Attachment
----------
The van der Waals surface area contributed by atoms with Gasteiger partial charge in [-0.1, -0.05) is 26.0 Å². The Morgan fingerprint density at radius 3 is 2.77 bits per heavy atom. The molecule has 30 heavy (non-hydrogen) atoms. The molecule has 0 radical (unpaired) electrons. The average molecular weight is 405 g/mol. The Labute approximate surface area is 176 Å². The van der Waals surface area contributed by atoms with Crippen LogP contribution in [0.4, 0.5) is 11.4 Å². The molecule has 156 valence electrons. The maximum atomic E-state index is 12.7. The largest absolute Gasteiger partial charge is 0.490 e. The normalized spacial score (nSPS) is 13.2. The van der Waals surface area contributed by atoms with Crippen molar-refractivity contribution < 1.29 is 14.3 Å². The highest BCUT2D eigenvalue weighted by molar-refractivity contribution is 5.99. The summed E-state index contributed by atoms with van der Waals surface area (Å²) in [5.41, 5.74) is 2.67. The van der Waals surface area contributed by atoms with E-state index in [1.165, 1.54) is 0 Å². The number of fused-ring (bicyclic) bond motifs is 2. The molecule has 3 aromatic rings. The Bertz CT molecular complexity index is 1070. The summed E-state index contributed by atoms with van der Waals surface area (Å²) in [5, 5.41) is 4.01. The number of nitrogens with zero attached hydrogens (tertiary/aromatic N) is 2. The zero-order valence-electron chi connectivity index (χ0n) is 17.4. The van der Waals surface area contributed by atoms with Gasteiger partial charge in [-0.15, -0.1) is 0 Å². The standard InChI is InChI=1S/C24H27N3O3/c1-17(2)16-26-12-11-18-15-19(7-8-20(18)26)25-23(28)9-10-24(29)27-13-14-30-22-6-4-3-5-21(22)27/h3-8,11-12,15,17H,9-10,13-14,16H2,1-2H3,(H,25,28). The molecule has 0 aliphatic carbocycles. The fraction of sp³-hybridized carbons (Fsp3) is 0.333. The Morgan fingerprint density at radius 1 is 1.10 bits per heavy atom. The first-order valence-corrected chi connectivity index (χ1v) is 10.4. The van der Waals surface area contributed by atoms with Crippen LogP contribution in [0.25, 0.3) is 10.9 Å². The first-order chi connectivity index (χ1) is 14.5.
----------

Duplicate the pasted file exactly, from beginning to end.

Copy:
The van der Waals surface area contributed by atoms with Gasteiger partial charge in [-0.1, -0.05) is 26.0 Å². The Morgan fingerprint density at radius 3 is 2.77 bits per heavy atom. The molecule has 30 heavy (non-hydrogen) atoms. The molecule has 0 radical (unpaired) electrons. The average molecular weight is 405 g/mol. The Labute approximate surface area is 176 Å². The van der Waals surface area contributed by atoms with Crippen LogP contribution in [0.4, 0.5) is 11.4 Å². The molecule has 156 valence electrons. The maximum atomic E-state index is 12.7. The largest absolute Gasteiger partial charge is 0.490 e. The normalized spacial score (nSPS) is 13.2. The van der Waals surface area contributed by atoms with Crippen molar-refractivity contribution < 1.29 is 14.3 Å². The highest BCUT2D eigenvalue weighted by molar-refractivity contribution is 5.99. The summed E-state index contributed by atoms with van der Waals surface area (Å²) in [5.41, 5.74) is 2.67. The van der Waals surface area contributed by atoms with E-state index in [1.165, 1.54) is 0 Å². The number of fused-ring (bicyclic) bond motifs is 2. The molecule has 3 aromatic rings. The Bertz CT molecular complexity index is 1070. The summed E-state index contributed by atoms with van der Waals surface area (Å²) in [5, 5.41) is 4.01. The number of nitrogens with zero attached hydrogens (tertiary/aromatic N) is 2. The zero-order valence-electron chi connectivity index (χ0n) is 17.4. The van der Waals surface area contributed by atoms with Gasteiger partial charge in [-0.15, -0.1) is 0 Å². The standard InChI is InChI=1S/C24H27N3O3/c1-17(2)16-26-12-11-18-15-19(7-8-20(18)26)25-23(28)9-10-24(29)27-13-14-30-22-6-4-3-5-21(22)27/h3-8,11-12,15,17H,9-10,13-14,16H2,1-2H3,(H,25,28). The molecule has 0 aliphatic carbocycles. The fraction of sp³-hybridized carbons (Fsp3) is 0.333. The Morgan fingerprint density at radius 1 is 1.10 bits per heavy atom. The first-order valence-corrected chi connectivity index (χ1v) is 10.4. The van der Waals surface area contributed by atoms with Crippen LogP contribution in [0.25, 0.3) is 10.9 Å². The first-order chi connectivity index (χ1) is 14.5.